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Globalization of Minjung in a Broader Sense. Revolutionary Aspects in the Lukan Writings.
Minjung does not merely consist of a group Koreans: in the truest sense, minjung transcend ethic, racial, and national boundaries. (Chung, Martin Luther and Buddhism pp.170-72. Chun elaborates on many forms of minjung in The Old Testament and New Testament times.) For instance, a group of women become a minjung when they are dominated by men or a socio-cultural structure. Some of the Korean Christian minjung who had been marginalized and oppressed by the ruling class in the 1970s later become an upper-middle class or members of the ruling political party of South Korea in the 1980s and 1990s. These people who used to be the minjung in the 1970s were being accused by others of being “oppressors” as they become organized and acquired socio-political power. In other words mean, once being minjung does not mean that they will remain always a minjung: some members of the minjung in the 1970s can become oppressors of other minjung in a later period, especially when a social or political revolution becomes successful.
Although Pentecostals often have been accused of being overly “Lukan”, I insist that Pentecostals today is not Lukan enough. Most scholars agree that both Luke and Acts in the New Testament share the same author. More than any other Gospel, Luke shows a special interest in the poor. Only in Luke’s Beatitudes does it remark, “Blessed are you poor, for your is the Kingdom of God” (Luke 6:20). Unlike Matthew’s version, it drops phrase “poor in spirit” (Matthew 5:3). In another case, Matthew 5:6a states, “Blessed are those who hunger and thirst for righteousness.” By contrast, Luke 6:21a says, “Blessed are you that hunger now.” Once again, Luke eliminated the words “for righteousness.” Again, only Luke’s Beatitudes have this sentence: “Blessed are you that weep now, for you shall laugh” (6:216).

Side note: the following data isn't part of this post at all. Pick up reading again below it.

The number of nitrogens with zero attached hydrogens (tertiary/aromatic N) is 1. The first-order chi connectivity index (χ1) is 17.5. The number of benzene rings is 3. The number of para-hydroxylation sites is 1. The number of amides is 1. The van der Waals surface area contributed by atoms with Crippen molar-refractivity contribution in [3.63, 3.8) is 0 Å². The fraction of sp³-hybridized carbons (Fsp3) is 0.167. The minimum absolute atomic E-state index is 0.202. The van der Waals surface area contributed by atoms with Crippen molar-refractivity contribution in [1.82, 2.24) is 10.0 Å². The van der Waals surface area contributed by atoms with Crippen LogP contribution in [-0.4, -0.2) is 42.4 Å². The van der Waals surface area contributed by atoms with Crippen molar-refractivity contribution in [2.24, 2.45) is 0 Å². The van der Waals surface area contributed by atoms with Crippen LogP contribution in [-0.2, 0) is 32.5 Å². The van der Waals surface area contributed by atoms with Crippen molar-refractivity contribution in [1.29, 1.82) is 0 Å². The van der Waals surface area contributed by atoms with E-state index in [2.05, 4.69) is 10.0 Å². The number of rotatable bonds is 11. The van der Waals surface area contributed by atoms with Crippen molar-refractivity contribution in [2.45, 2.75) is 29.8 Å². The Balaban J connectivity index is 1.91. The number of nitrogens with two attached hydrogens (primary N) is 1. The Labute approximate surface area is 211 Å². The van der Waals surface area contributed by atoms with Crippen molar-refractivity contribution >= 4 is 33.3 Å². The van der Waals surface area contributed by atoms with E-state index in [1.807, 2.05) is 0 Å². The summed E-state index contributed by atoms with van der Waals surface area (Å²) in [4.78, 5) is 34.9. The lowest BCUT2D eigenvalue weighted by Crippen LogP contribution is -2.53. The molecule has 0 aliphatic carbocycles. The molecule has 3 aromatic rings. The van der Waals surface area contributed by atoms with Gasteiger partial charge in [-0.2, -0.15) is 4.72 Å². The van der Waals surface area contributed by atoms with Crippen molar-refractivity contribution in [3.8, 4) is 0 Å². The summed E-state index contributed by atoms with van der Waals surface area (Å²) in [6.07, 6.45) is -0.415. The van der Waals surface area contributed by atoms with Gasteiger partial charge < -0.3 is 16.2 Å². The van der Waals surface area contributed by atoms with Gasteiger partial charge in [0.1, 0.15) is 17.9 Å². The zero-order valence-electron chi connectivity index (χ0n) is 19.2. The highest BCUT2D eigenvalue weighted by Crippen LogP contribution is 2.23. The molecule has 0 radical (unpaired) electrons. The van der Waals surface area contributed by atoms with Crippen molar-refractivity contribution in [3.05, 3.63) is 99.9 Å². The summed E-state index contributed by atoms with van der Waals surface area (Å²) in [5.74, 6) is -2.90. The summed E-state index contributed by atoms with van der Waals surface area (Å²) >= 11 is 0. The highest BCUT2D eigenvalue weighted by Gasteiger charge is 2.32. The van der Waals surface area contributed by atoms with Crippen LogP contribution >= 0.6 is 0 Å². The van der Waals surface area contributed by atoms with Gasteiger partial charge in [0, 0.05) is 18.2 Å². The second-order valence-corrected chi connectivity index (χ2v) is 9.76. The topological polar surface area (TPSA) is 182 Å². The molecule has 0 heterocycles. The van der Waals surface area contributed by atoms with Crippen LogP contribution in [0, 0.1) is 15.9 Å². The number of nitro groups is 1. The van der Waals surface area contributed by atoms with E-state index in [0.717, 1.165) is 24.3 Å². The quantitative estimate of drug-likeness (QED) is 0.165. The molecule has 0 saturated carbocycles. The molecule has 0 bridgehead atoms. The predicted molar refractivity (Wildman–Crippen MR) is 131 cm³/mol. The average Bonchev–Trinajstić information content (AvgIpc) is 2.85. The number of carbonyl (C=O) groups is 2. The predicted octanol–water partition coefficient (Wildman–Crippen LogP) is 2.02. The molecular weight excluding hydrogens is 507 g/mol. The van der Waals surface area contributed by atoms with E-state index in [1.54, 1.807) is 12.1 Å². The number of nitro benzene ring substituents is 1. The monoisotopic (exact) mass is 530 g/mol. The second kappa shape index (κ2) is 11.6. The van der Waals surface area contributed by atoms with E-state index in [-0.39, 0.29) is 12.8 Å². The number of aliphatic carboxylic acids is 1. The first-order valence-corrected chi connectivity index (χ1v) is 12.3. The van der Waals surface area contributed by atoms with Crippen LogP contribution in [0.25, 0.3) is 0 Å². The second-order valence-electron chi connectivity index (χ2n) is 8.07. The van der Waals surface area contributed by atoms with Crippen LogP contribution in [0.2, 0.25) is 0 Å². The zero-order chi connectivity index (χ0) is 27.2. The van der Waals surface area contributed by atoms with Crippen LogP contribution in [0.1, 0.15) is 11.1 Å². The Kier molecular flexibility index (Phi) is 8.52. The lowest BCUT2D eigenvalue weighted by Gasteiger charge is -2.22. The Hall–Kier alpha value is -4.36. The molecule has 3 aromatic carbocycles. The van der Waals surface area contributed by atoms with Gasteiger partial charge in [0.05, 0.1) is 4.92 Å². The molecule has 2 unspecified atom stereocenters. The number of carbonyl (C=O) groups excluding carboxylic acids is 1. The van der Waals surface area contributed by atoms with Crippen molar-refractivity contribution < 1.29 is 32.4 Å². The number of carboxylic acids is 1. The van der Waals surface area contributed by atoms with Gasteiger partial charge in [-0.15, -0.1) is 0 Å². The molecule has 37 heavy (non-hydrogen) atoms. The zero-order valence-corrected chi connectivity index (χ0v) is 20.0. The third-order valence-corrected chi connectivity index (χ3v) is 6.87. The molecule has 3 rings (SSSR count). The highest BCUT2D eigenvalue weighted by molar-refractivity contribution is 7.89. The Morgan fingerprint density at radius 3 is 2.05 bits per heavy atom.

Luke speaks of special blessing given to the poor, hungry, thirsty, and weeping, while woe is given to the rich. (6:24) In Luke’s Gospel, a salient aspect of salvation deals with “liberating the poor and oppressed.” In Luke 4:18-19, Jesus Christ reads a passage from Isaiah 61:1-2: “The Spirit of the Lord is upon me, because he has anointed me to preach good news to ‘the poor’. He has sent me to proclaim release to the captives and recovering of sight to the blind, to set at ‘liberty’, those, who are ‘oppressed’, to proclaim the acceptable year of the Lord.” According to Jesus, this passage not only refers to futuristic eschaton, but the Day of the Lord or the year of Jubilee has also arrived. In Luke 6:21, Jesus claims to the Jewish people in the synagogue, “Today this scripture is fulfilled in your hearing.” Additionally, this passage alludes to the year of Jubilee (once every fifty years), when debts are remitted, slaves are liberated, and sins are forgiven. Moreover, Isaiah 61:1-2 also speaks of the liberation of Israel from nation of Babylonia. One can infer from this passage that the good news involves not only one’s individual personal salvation but also socio-political liberation. Salvation covers a revolutionary aspect, even though it calls for a nonviolent one. Acts 2 also reveals the “revolutionary” aspect of the last days between Pentecost and the Second Coming of Christ. Not only will God pour out the Holy Spirit on Israelite kings, priests, and prophets, but God will also pour the Spirit on ‘slaves’ and ‘women’ (Acts 2:18), who were more or less subjugated during the first century. Furthermore, they will also prophesy (Acts 2:18c). The people (minjung) who have been oppressed and subjugated will receive the same or even more of the Spirit’s blessings in these last days. With the outpouring on the day of Pentecost, the oppressed minjung with charismata were enabled to become the ‘center’ and ‘subjects’ of God’s Salvation history. In terms of this revolutionary Lukan aspect, Pentecostals have not been Lukan enough. On the whole, the Pentecostal movement in the past has tended to underscore individual, spiritual, affective aspects of salvation, while it was not diligent in retrieving these liberationist aspects of the socio-political gospel. From a minjung perspective, Pentecostalism remains foremost a Christian movement in which the powerless, weak, and oppressed become the powerful, strong, and liberated by the outpouring of the Holy Spirit.